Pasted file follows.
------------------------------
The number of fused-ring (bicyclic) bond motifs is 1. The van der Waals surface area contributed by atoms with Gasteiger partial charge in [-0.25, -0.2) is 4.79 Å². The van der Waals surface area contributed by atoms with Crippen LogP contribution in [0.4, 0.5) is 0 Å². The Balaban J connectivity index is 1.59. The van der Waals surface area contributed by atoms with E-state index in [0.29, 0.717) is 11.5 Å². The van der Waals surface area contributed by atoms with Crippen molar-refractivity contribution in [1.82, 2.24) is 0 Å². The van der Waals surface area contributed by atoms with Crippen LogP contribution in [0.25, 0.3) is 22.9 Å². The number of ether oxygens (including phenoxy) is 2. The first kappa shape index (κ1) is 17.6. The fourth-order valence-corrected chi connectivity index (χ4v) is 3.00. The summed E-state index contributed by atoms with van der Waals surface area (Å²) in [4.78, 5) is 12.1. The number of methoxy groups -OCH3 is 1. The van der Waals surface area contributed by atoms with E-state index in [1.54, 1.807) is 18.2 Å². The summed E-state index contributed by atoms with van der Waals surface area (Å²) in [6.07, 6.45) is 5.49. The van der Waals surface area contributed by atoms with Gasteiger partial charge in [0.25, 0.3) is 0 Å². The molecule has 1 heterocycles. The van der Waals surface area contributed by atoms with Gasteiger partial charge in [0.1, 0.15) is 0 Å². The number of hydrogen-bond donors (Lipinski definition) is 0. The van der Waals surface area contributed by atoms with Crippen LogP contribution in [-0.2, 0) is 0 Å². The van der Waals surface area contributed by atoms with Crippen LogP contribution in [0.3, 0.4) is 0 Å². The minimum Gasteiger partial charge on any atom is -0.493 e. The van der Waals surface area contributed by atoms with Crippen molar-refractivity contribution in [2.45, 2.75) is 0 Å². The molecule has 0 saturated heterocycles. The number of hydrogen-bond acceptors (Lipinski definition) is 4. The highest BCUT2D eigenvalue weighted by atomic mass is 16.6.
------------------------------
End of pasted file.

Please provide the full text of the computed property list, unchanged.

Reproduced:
The number of fused-ring (bicyclic) bond motifs is 1. The van der Waals surface area contributed by atoms with Gasteiger partial charge in [-0.25, -0.2) is 4.79 Å². The van der Waals surface area contributed by atoms with Crippen LogP contribution in [0.4, 0.5) is 0 Å². The Balaban J connectivity index is 1.59. The van der Waals surface area contributed by atoms with E-state index in [0.29, 0.717) is 11.5 Å². The van der Waals surface area contributed by atoms with Crippen molar-refractivity contribution in [1.82, 2.24) is 0 Å². The van der Waals surface area contributed by atoms with Crippen LogP contribution in [0.25, 0.3) is 22.9 Å². The number of ether oxygens (including phenoxy) is 2. The first kappa shape index (κ1) is 17.6. The fourth-order valence-corrected chi connectivity index (χ4v) is 3.00. The summed E-state index contributed by atoms with van der Waals surface area (Å²) in [4.78, 5) is 12.1. The number of methoxy groups -OCH3 is 1. The van der Waals surface area contributed by atoms with E-state index in [1.54, 1.807) is 18.2 Å². The summed E-state index contributed by atoms with van der Waals surface area (Å²) in [6.07, 6.45) is 5.49. The van der Waals surface area contributed by atoms with Gasteiger partial charge in [0.25, 0.3) is 0 Å². The molecule has 1 heterocycles. The van der Waals surface area contributed by atoms with Gasteiger partial charge in [0.1, 0.15) is 0 Å². The number of hydrogen-bond donors (Lipinski definition) is 0. The van der Waals surface area contributed by atoms with Crippen LogP contribution in [-0.2, 0) is 0 Å². The van der Waals surface area contributed by atoms with Crippen LogP contribution in [0.3, 0.4) is 0 Å². The minimum Gasteiger partial charge on any atom is -0.493 e. The van der Waals surface area contributed by atoms with Crippen molar-refractivity contribution in [2.45, 2.75) is 0 Å². The molecule has 0 saturated heterocycles. The number of hydrogen-bond acceptors (Lipinski definition) is 4. The highest BCUT2D eigenvalue weighted by atomic mass is 16.6.